Keeping your drivers, vehicles, cargo and other motorists safe is a core responsibility of any fleet manager. That’s why enacting a safety programme not only fosters safety, but it also has the potential to reduce your operating costs, allowing for that capital to be invested elsewhere.
Many managers know that fleet safety programmes can lower collision-related costs, but that’s just the beginning. There are many financial benefits available to those who invest in such programmes. Understanding these benefits will help build support and buy-in from other departments in the organisation.
An Opportunity for Significant Savings
While it seems obvious to invest in new vehicles and the training of new drivers with the goal of expanding your business, investing in a safety programme is another way to reduce operating expenditures, and to help that initial investment go even further.
Although fleet managers have come to take collision costs as an unavoidable – albeit painful – part of their yearly budget, thoughtful safety programmes and new technologies are changing that fact. Collision costs can be drastically reduced with appropriate safety measures in place.
Aside from the inherent desire to protect your drivers as well as other road users, the financial burden of collision clean-up is striking. The Department for Transport has even estimated that the average cost per accident in Great Britain is £71,885. A 2015 National Highway Traffic Safety Administration report in the US estimated that, in 2010 dollars, the cost of motor vehicle crashes – related and unrelated to work – specifically to employers is unsurprisingly high: workers’ compensation covered $2.2 billion in losses (1.2 percent of total compensation), disability insurance $0.85 billion (0.5 percent), and sick leave $5.6 billion (2.9 percent).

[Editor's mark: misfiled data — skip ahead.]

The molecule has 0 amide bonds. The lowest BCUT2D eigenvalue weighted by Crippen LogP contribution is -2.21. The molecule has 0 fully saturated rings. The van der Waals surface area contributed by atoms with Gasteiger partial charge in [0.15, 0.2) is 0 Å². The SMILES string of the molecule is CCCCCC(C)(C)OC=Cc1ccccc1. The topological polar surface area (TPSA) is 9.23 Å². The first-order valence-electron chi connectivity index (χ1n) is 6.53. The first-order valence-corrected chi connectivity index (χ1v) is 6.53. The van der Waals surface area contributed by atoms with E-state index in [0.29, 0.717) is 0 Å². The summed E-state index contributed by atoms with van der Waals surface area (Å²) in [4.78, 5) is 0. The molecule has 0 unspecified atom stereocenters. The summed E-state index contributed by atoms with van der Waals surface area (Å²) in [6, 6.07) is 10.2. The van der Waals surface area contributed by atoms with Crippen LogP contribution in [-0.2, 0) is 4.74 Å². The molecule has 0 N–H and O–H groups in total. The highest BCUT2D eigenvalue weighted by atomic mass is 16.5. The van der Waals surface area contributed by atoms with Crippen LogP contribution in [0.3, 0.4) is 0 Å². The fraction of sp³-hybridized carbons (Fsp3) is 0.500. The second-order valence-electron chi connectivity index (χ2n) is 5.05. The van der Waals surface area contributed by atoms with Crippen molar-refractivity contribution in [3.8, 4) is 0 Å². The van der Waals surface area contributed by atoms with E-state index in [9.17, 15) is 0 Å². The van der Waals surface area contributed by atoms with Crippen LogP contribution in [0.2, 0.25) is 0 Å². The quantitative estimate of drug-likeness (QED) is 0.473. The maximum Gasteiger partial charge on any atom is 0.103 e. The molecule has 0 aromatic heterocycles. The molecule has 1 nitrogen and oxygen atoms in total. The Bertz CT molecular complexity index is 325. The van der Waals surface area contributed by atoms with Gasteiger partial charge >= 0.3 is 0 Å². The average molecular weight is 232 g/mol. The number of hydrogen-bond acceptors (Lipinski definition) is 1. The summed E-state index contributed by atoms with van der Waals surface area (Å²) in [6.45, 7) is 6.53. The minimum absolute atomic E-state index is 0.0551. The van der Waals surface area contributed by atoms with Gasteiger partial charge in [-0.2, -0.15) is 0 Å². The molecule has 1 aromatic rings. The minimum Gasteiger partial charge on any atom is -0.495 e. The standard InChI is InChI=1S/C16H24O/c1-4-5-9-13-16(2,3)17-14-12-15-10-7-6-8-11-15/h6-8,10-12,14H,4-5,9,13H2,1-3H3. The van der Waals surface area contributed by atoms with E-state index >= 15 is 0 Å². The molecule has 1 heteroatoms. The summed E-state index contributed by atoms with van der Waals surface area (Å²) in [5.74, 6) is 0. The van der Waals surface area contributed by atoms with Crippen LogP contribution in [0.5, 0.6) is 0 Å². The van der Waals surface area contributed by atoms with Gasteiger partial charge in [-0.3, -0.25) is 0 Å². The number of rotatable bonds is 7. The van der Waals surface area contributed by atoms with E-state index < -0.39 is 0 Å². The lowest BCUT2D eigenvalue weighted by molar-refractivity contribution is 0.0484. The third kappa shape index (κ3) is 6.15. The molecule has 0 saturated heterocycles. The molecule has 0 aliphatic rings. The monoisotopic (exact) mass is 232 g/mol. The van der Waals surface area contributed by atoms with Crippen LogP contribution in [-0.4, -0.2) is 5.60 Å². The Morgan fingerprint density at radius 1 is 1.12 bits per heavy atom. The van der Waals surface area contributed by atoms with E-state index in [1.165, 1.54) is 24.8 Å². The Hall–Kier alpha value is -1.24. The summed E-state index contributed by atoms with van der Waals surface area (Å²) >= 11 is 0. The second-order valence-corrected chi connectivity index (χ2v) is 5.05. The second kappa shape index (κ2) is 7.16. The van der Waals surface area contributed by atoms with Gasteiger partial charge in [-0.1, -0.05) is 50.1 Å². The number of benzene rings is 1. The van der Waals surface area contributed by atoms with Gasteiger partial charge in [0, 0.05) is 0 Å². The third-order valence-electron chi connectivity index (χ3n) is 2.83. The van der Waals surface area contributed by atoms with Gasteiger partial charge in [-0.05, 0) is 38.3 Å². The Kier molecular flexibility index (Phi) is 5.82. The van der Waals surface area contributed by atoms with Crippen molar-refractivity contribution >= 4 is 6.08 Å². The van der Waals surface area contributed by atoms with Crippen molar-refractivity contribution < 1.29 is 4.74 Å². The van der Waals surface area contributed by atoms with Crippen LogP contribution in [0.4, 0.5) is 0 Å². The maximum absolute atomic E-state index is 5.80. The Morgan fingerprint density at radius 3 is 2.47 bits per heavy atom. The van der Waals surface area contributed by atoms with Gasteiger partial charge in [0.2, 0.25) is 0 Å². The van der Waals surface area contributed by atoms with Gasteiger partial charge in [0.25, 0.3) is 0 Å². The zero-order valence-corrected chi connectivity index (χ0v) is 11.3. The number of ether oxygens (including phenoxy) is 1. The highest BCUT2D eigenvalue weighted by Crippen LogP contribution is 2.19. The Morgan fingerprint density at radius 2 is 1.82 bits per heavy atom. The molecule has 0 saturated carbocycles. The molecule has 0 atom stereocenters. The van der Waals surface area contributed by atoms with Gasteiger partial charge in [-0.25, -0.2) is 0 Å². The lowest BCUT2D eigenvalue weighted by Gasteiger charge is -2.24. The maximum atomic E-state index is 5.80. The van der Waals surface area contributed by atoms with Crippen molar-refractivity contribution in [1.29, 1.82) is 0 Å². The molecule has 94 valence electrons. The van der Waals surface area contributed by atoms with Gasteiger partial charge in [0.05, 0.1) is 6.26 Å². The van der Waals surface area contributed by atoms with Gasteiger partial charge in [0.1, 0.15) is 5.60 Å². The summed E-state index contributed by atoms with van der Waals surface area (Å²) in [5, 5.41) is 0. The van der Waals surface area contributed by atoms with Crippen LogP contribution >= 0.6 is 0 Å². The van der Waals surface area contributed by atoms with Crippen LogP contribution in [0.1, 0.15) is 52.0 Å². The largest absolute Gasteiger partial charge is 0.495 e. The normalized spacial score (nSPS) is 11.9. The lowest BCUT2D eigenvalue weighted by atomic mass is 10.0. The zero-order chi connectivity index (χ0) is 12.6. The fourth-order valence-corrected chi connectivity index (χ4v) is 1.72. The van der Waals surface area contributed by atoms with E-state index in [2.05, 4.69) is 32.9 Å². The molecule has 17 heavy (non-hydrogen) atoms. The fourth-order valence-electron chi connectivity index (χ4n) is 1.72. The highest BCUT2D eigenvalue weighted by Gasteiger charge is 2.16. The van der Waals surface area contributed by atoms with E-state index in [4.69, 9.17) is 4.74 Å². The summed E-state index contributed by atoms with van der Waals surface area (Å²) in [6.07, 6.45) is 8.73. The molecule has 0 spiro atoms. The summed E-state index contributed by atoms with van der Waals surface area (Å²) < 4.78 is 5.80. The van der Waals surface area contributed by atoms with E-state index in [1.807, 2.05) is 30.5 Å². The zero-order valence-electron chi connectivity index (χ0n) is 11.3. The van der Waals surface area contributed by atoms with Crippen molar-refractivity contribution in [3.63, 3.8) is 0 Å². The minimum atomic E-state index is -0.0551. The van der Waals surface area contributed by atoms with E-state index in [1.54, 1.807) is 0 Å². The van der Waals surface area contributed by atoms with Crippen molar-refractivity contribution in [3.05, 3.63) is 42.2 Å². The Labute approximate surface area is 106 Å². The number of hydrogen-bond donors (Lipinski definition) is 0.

Tracking Your Safety Programme ROI
Where company decisions to invest in something new is concerned, numbers speak louder than words. Therefore, it is important to be able to quantify the financial benefits to the company that will come with instituting new safety measures.
Measuring the Return on Investment (ROI) of any potential safety training or devices can be difficult, mainly because there are numerous collision-related costs that can be difficult to add up. That being said, it is possible and worth the effort. One helpful way to view it is as a trial period or pilot programme with a potential new safety measure. It can be implemented with the entire fleet, or with a sample group.
These four steps can guide you to track and analyse how any new safety initiative can help your business financially:
- Measure: measure all of your meaningful collision-related data for the previous six months, year, and five years. For example: percentage of fleet vehicles involved in collisions annually, cost per type of collision (this can include vehicle repair, sick pay, lost productivity, replacement goods, temporary replacement vehicle leasing, insurance costs, etc.), and any other related statistics.
- Implement: Put your new safety measures in place, and make sure to note the date that a new piece of safety technology or safety training is rolled out.
- Track: From that date on, track the same collision-related statistics that you previously measured, for the following six months or year after the safety initiative is in place.
- Compare: After six months with the new measures in place, compare the statistics from before and after to understand the impact of the safety measures. This can be performed again after one year.
As you continually track data with a new safety programme in place, you can expect to see your collisions reduced, as well as some the following perhaps less expected benefits:
- Decreased insurance costs, both in payouts and premiums
- Lower cost per collision
- Enhanced image of social and corporate responsibility
- Increased accuracy of other risk management tools
- A new method of driver evaluation
- Lower fuel costs
Although it can seem daunting at first to implement new safety measures or technology, it is hard to deny the simple financial – and not to mention safety – benefits of doing so. Start with a trial period and go from there, your drivers and company management will thank you later.